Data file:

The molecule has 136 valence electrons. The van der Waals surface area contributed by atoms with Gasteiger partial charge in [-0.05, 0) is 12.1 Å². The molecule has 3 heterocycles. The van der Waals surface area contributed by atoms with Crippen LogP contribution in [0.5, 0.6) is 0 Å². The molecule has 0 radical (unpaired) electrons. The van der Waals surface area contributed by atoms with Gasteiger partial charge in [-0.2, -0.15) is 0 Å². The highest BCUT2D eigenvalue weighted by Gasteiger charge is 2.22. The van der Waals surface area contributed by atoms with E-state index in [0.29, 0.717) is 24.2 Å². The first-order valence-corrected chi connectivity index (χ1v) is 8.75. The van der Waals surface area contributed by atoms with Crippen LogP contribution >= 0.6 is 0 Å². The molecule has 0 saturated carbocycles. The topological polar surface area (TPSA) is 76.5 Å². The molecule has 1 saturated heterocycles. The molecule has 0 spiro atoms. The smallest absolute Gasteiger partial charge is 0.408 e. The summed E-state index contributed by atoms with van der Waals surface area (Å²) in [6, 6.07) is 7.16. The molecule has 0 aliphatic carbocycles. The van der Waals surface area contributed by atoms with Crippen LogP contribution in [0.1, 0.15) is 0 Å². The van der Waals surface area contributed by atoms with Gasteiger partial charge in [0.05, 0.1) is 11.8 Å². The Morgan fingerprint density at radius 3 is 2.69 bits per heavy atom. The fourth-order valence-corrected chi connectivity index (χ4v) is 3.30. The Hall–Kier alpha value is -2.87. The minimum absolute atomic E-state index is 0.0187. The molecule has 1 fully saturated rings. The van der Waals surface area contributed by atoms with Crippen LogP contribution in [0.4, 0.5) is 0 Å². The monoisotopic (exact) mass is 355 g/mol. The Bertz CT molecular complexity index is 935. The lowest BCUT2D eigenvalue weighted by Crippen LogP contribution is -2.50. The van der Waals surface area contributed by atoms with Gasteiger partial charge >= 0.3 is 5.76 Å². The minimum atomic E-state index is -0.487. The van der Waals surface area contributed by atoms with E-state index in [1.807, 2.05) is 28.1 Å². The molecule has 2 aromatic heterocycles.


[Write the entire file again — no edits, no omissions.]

The molecule has 136 valence electrons. The van der Waals surface area contributed by atoms with Gasteiger partial charge in [-0.05, 0) is 12.1 Å². The molecule has 3 heterocycles. The van der Waals surface area contributed by atoms with Crippen LogP contribution in [0.5, 0.6) is 0 Å². The molecule has 0 radical (unpaired) electrons. The van der Waals surface area contributed by atoms with Gasteiger partial charge in [-0.2, -0.15) is 0 Å². The highest BCUT2D eigenvalue weighted by Gasteiger charge is 2.22. The van der Waals surface area contributed by atoms with E-state index in [0.29, 0.717) is 24.2 Å². The first-order valence-corrected chi connectivity index (χ1v) is 8.75. The van der Waals surface area contributed by atoms with Crippen LogP contribution >= 0.6 is 0 Å². The molecule has 0 saturated carbocycles. The topological polar surface area (TPSA) is 76.5 Å². The molecule has 1 saturated heterocycles. The molecule has 0 spiro atoms. The smallest absolute Gasteiger partial charge is 0.408 e. The summed E-state index contributed by atoms with van der Waals surface area (Å²) in [6, 6.07) is 7.16. The molecule has 0 aliphatic carbocycles. The van der Waals surface area contributed by atoms with Crippen LogP contribution in [0.1, 0.15) is 0 Å². The van der Waals surface area contributed by atoms with Gasteiger partial charge in [0.05, 0.1) is 11.8 Å². The Morgan fingerprint density at radius 3 is 2.69 bits per heavy atom. The fourth-order valence-corrected chi connectivity index (χ4v) is 3.30. The Hall–Kier alpha value is -2.87. The minimum absolute atomic E-state index is 0.0187. The molecule has 1 fully saturated rings. The van der Waals surface area contributed by atoms with Crippen LogP contribution in [0.4, 0.5) is 0 Å². The monoisotopic (exact) mass is 355 g/mol. The Bertz CT molecular complexity index is 935. The lowest BCUT2D eigenvalue weighted by Crippen LogP contribution is -2.50. The van der Waals surface area contributed by atoms with Gasteiger partial charge >= 0.3 is 5.76 Å². The minimum atomic E-state index is -0.487. The van der Waals surface area contributed by atoms with E-state index in [1.807, 2.05) is 28.1 Å². The molecule has 2 aromatic heterocycles.